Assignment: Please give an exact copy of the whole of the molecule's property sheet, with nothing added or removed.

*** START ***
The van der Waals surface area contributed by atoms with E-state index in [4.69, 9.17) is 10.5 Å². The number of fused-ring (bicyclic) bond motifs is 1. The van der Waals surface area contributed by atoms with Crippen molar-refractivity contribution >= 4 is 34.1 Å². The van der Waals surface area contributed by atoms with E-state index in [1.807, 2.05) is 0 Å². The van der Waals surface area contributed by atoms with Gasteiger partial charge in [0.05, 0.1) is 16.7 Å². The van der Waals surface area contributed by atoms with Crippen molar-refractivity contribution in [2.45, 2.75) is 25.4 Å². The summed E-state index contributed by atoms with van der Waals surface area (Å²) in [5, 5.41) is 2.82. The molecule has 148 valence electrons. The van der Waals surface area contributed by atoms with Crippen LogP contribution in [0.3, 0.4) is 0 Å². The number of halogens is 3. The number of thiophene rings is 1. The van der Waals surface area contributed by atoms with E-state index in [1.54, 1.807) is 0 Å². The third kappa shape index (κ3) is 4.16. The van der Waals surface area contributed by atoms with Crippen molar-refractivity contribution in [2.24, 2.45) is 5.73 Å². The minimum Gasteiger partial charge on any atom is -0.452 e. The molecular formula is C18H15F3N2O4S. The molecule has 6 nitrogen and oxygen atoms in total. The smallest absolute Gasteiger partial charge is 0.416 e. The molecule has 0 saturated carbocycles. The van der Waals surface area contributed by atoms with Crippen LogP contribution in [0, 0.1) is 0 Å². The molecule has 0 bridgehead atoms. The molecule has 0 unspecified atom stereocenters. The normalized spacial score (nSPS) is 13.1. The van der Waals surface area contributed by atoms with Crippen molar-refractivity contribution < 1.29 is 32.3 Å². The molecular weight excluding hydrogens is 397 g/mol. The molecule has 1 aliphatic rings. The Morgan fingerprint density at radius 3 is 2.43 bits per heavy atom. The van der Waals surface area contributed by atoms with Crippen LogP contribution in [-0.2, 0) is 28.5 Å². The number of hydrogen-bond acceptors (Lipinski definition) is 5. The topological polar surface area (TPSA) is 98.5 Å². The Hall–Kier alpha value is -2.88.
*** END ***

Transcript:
The van der Waals surface area contributed by atoms with E-state index in [4.69, 9.17) is 10.5 Å². The number of fused-ring (bicyclic) bond motifs is 1. The van der Waals surface area contributed by atoms with Crippen molar-refractivity contribution >= 4 is 34.1 Å². The van der Waals surface area contributed by atoms with E-state index in [1.807, 2.05) is 0 Å². The van der Waals surface area contributed by atoms with Gasteiger partial charge in [0.05, 0.1) is 16.7 Å². The van der Waals surface area contributed by atoms with Crippen molar-refractivity contribution in [2.45, 2.75) is 25.4 Å². The summed E-state index contributed by atoms with van der Waals surface area (Å²) in [5, 5.41) is 2.82. The molecule has 148 valence electrons. The van der Waals surface area contributed by atoms with Crippen LogP contribution in [0.3, 0.4) is 0 Å². The number of halogens is 3. The number of thiophene rings is 1. The van der Waals surface area contributed by atoms with E-state index in [1.54, 1.807) is 0 Å². The third kappa shape index (κ3) is 4.16. The van der Waals surface area contributed by atoms with Crippen molar-refractivity contribution in [2.24, 2.45) is 5.73 Å². The minimum Gasteiger partial charge on any atom is -0.452 e. The molecular formula is C18H15F3N2O4S. The molecule has 6 nitrogen and oxygen atoms in total. The smallest absolute Gasteiger partial charge is 0.416 e. The molecule has 0 saturated carbocycles. The van der Waals surface area contributed by atoms with Crippen LogP contribution in [0, 0.1) is 0 Å². The molecule has 0 bridgehead atoms. The molecule has 0 unspecified atom stereocenters. The normalized spacial score (nSPS) is 13.1. The van der Waals surface area contributed by atoms with Crippen molar-refractivity contribution < 1.29 is 32.3 Å². The molecular weight excluding hydrogens is 397 g/mol. The molecule has 1 aliphatic rings. The Morgan fingerprint density at radius 3 is 2.43 bits per heavy atom. The van der Waals surface area contributed by atoms with Crippen LogP contribution in [-0.2, 0) is 28.5 Å². The number of hydrogen-bond acceptors (Lipinski definition) is 5. The topological polar surface area (TPSA) is 98.5 Å². The Hall–Kier alpha value is -2.88.